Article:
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Technical Paper

Implementation of the HH550 Electromagnetic Riveter and Multi-Axis Manlift for Wing Panel Pickup

A new wing panel riveting cell capable of replacing tack fasteners and performing small repair jobs has been developed. Using two mobile scissor lift platforms with electromagnetic riveters mounted on each, the operators can access every portion of the wing panel without the use of ladders or platforms. This method minimizes fatigue, allows workers to carry all tools and supplies with them, meets current safety standards and minimizes coldworking of the components.
Technical Paper

Wing Assembly System for British Aerospace Airbus for the A320

British Aerospace needed an automated wing riveting system for fastening the A320 wing sections. The E4000 Wing Riveting System was designed and installed at their Airbus factory in Chester, UK and is now in production. It uses a five axis solid yoke with workheads on each end of the yoke. It accurately installs both rivets and lockbolts over the entire wing panel, including offset areas.
Technical Paper

Wing Manufacturing: Next Generation

Due to the part size and technological limitations of the available assembly equipment, traditional wing manufacturing has consisted of a three stage process. Parts are first manually tacked together in an assembly jig, They are then removed from the jig, rotated horizontally and craned into an automated fastening machine. Finally they are removed from the fastening machines and craned to a third station where the manual tacks are removed and the parts are prepped for final wing box assembly. With the advent of electromagnetic riveting (EMR) and the traveling yoke assembly machine this traditional approach has been replaced with single station processing. Wing panels and spars can now be automatically tacked together under continuous clamp up in their assembly jigs using EMR. This eliminates the requirement for disassembly, debur and cleaning required with the manual process.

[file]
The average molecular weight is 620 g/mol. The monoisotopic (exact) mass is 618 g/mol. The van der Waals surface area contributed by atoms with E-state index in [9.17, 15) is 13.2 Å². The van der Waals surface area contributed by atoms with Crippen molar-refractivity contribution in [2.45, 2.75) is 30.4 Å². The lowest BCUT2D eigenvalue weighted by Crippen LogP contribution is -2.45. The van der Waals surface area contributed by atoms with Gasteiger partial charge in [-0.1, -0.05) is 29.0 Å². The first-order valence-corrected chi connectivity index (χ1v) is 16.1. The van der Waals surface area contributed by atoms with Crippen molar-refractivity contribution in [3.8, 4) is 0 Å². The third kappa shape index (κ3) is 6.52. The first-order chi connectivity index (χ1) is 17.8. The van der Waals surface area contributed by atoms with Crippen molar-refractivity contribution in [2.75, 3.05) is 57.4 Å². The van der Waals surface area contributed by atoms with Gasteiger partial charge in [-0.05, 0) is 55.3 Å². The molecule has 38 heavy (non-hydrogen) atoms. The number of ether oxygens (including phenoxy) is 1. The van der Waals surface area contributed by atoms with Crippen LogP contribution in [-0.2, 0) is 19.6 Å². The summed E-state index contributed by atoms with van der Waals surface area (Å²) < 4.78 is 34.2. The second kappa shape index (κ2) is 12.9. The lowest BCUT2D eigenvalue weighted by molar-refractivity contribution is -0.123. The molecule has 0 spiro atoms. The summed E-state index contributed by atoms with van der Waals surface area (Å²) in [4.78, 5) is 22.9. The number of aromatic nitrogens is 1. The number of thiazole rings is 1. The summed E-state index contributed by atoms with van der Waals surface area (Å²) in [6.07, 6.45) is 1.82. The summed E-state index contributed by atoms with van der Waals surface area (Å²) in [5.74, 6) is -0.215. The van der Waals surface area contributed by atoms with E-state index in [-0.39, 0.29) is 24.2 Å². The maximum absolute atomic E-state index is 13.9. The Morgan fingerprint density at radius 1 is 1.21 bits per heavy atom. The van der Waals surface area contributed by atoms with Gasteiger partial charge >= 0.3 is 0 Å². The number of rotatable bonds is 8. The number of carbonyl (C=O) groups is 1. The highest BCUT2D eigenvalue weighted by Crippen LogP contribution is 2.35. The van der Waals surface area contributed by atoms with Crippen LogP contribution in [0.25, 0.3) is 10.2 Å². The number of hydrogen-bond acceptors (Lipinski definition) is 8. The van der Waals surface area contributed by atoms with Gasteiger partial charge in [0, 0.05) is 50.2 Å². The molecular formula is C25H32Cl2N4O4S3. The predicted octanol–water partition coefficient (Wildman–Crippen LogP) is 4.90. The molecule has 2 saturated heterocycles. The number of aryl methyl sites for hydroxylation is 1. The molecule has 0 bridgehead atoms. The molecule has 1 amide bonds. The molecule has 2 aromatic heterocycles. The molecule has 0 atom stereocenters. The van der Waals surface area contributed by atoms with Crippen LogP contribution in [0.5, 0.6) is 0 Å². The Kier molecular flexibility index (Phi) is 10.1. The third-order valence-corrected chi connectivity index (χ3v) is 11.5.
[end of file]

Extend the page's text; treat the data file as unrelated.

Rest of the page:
Technical Paper

Advanced EMR Technology

New EMR technologies have been developed in response to customer demand for better process control and reliability. In hand riveting of large panels visual contact between operators is blocked. A reliable means was required to insure that guns could only discharge when properly deployed upon opposing ends of the rivet. A second problem is to satisfy the demand for improved process control in EMR operation. These goals were achieved by implementing a fully digital control scheme for the EMR operation. These new technologies are covered in this paper.
Technical Paper

Process Development for Use of AERAC

Two Automated Electromagnetic Riveting Assembly Cells (AERAC) were manufactured for Textron Aerostructures by Electroimpact, Inc. The AERAC installs the final rivets in the A330/A340 upper wing panel in the floor assembly jig. At Textron for each wing the corresponding floor assembly jigs for each wing are lined up end to end. An operating procedure in which the formboards are removed in bays allows efficient operation of an in the jig riveter such as the AERAC. Specialized machine codes developed for the AERAC allows quick fully programmed stringer to stringer jumps of the stringer side offset tooling. The AERAC is programmed entirely from a CATIA drawing of the part. Of the 5 axes of rivet data available only two are retained for use by the AERAC.